Meet Wefight, a French startup that has developed more than a dozen apps to help people suffering from chronic illness. Using a basic chatbot interface, people can ask questions and get answers about their illness.
The startup recently raised an $11.6 million (€10 million) funding round from Digital Health Ventures and Impact Partners, as well as existing investors Investir&+ and BADGE’s business angels.
Wefight has developed a different app for each chronic illness. They’re all based on the same virtual assistant called Vik. There are currently more than a dozen apps about depression, asthma, multiple cancers, etc.
Essentially, Vik acts as an interface between the patient and Wefight’s content. The company has developed everything in-house, from natural-language processing technology to the framework that Wefight leverages to create new apps.
Every time a patient asks a question, the service tries to understand the meaning of the question and finds relevant information in the knowledge database.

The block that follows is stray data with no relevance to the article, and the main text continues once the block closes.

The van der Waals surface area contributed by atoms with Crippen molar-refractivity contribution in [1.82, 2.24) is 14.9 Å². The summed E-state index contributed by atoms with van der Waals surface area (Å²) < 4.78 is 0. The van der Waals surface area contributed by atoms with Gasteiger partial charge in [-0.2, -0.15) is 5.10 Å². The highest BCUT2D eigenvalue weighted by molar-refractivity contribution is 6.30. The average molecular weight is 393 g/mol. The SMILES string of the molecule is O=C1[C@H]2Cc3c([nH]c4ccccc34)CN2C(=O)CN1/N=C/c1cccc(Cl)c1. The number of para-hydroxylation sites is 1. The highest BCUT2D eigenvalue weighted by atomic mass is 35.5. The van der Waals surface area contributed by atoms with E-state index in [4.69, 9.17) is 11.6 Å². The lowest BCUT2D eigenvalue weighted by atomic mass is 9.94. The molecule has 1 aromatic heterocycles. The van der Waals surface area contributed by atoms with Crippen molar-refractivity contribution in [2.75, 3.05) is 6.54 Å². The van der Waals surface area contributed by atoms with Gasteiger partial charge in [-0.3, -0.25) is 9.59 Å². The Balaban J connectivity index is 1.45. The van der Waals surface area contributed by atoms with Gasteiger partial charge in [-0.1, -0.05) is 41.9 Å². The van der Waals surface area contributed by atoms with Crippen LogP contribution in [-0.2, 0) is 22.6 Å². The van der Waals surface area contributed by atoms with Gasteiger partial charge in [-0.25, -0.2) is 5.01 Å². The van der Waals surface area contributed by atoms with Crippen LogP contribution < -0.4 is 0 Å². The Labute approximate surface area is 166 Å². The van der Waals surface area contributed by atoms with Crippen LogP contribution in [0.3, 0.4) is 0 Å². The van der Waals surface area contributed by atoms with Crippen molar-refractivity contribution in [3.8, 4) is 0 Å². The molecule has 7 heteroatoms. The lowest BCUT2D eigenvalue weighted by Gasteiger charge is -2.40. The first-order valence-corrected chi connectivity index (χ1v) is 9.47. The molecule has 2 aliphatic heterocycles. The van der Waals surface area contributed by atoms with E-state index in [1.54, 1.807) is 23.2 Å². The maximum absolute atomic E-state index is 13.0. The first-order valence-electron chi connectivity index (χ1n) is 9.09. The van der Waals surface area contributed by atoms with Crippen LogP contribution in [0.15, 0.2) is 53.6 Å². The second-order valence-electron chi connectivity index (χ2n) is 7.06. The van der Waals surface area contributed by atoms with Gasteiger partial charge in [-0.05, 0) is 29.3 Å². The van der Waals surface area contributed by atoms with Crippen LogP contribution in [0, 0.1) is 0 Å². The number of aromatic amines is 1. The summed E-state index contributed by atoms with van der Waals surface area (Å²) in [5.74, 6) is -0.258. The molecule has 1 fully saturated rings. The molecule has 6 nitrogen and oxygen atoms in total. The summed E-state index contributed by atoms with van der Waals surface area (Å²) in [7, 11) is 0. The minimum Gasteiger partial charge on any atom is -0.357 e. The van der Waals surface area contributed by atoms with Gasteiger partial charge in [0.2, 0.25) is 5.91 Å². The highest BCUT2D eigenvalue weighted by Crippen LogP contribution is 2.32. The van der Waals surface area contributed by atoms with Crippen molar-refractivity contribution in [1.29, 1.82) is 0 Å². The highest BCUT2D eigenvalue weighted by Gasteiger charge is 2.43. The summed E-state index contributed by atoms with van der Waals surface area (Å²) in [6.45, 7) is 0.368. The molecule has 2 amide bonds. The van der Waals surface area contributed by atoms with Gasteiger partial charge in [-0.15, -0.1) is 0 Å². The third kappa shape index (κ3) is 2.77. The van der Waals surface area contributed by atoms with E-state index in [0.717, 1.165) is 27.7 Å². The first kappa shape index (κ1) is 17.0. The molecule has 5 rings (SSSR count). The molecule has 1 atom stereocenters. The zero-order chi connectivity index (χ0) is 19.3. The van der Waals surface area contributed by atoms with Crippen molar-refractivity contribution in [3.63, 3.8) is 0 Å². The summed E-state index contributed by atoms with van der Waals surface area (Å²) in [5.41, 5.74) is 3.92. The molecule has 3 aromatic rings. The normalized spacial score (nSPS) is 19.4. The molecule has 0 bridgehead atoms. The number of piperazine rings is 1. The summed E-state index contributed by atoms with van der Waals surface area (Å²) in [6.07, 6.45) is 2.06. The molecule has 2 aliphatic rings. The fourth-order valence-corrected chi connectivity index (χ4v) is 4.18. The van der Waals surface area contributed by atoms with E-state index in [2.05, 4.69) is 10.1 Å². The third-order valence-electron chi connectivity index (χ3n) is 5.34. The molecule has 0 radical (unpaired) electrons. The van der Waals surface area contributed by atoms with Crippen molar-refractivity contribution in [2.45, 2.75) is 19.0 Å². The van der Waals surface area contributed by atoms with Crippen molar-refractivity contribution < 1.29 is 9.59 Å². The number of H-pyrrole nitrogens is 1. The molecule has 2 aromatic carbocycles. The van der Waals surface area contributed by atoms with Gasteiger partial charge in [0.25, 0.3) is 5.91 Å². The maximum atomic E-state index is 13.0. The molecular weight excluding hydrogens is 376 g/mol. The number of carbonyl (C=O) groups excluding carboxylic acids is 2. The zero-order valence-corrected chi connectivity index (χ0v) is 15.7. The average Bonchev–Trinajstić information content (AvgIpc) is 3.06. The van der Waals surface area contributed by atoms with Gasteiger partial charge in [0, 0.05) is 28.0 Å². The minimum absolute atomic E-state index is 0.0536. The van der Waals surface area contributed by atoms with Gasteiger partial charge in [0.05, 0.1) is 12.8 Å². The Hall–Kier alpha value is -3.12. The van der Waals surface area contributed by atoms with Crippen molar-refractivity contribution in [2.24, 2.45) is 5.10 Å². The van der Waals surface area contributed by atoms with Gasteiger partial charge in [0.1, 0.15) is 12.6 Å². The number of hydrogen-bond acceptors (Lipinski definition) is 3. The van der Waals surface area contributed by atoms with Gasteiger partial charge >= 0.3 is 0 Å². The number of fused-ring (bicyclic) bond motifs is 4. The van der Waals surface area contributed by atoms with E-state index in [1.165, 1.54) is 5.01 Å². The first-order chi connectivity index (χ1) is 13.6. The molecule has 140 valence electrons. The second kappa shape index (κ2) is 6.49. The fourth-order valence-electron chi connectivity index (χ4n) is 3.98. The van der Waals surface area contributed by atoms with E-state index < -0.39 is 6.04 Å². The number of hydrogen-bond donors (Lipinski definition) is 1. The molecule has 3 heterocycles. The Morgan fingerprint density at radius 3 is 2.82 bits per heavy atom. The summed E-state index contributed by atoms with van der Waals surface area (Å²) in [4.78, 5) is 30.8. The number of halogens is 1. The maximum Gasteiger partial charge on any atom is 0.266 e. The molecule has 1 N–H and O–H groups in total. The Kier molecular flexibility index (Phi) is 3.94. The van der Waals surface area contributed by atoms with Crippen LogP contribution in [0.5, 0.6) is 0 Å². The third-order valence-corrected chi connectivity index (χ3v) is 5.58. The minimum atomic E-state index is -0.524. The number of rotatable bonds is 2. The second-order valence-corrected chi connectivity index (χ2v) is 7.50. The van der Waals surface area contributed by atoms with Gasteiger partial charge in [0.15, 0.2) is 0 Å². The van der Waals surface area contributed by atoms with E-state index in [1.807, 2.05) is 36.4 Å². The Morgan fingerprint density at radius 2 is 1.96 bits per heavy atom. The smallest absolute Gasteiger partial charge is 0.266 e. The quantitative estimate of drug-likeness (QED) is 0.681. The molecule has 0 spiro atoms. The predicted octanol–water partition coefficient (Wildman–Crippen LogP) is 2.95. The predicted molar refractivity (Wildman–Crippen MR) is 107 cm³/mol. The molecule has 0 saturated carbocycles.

It can then relay and serve content to the patient. Content has been written by professional pharmacists and tries to be as informative and neutral as possible. This way, you don’t necessarily have to wait for your next doctor’s appointment to go through your list of questions.
“Vik isn’t going to replace someone in the care pathway. It’s there to fill a gap,” co-founder and CEO Benoit Brouard told me.
And it seems like there’s a gap indeed. More than 400,000 people have tried the service so far. Vik has delivered 5 million answers. There are 70 people working for Wefight right now. Wefight tries to find new users by talking with patient organizations.
When it comes to the business model, Wefight works with pharmaceutical companies to finance new apps. Turning a treatment into a commercial success involves making sure that patients can identify the chronic illness they’re suffering from. And Vik acts as a top-of-the-funnel content provider.
“We reduce clinical inertia. When a lab decides to finance Vik Asthma, the lab doesn’t have any influence on the content that we create,” Brouard said. “Laboratories want patients who suffer from asthma to go and see a pulmonologist,” he added.
This way, the pool of patients who could potentially end up buying a specific drug is bigger. It’s a convoluted sales strategy for pharmaceutical companies. But something like Vik could improve the quality of life of patients.
With today’s funding round, the company plans to expand to other countries with a new office in Berlin. Every time Wefight launches an app in a new market, the company hires local health professionals and contact local patient organizations. It’s a long process, but that’s how Wefight can get it right for patients all around the world.